At UCT, black students feel stigmatised by foundation programmes. Other students are angry because they do not feel that they have been provided with enough academic support. Either way, such anger should speed up critical examination of “academic development” and how it may position students in counterproductive ways.
This might lead to dismantling foundational provision and replacing it with courses supposed to cater for everyone. We need to be cautious here. As Professor Pierre de Vos has argued, equality is not about treating everyone the same. This may simply “freeze” the inequality: “Equality is about the end result.”
A review of current programmes needs to start with genuinely listening to students to understand their challenges and using qualitative and quantitative data to understand the experiences and patterns of “being at risk”. Several institutions are embarking on a concerted effort (through the Kresge-funded Siyaphumelela project) to understand the student experience in order to improve success. The department of higher education could provide funding to match Kresge’s so that more institutions can be part of this initiative.
• Second, face up to the gap between the achievements of school-leavers (as measured by the NSC results) and preparedness for university education. This gap shows in first-year performance and high dropout rates at that level.
We tackle this by taking a hard look within our existing curriculum at “gateway” courses, the standard required entry courses in any undergraduate degree: mathematics one, economics one, psychology one, statistics one and so on.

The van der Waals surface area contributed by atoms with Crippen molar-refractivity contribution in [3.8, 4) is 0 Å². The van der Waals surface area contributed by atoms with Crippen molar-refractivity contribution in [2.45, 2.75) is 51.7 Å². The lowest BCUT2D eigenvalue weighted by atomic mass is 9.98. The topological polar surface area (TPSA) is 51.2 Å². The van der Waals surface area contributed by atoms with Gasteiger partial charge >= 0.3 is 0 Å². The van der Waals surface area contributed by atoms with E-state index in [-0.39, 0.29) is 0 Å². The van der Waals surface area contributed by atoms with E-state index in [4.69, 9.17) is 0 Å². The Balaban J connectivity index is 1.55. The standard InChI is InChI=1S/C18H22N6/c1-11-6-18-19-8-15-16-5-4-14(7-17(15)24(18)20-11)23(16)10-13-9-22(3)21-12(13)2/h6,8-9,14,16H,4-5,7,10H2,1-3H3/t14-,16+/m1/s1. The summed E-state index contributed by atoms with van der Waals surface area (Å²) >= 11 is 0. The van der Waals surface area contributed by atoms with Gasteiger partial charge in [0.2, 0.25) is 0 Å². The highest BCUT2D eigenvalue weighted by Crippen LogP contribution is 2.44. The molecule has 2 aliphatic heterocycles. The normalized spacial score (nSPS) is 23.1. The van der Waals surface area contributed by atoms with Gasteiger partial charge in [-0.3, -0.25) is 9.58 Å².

These courses are critical to a student’s success but are beset by many challenges: they are often run by departments that “service” other faculties; they have large student numbers, taught by beleaguered junior staff.
Recent work at UCT on these courses shows sobering patterns: they have high failure rates and significant differences in performance by race, gender, faculty, language and NSC and NBT results.
Three decades of extended curriculum courses have left much experience in forms of teaching and course design that can make large classes effective places of learning. If the department wanted to invest in a significant reform initiative, it might consider funding a national gateway curriculum development project to align these courses more closely with students’ actual levels of preparedness.
• Third, the department needs to consider piloting a four-year degree, perhaps a bachelor of science, where the overall completion rates are most worrying and where the needs of the country are most pressing. UCT’s completion rates for bachelor of science over the past 15 years show a slight improvement, yet the average completion rate for all students for 2005 to 2009 was still only 58%, with 79% for white students and 38% for black South African students.
We await the minister’s response to the Council of Higher Education proposal. The word is that he is not going to support it, and that the department believes “things are improving”, so radical reform is not necessary. If there is truth to this, I look forward to seeing the evidence for this “improvement” – and the department’s alternative plan of action.
Professor Suellen Shay is dean of the Centre for Higher Education Development at the University of Cape Town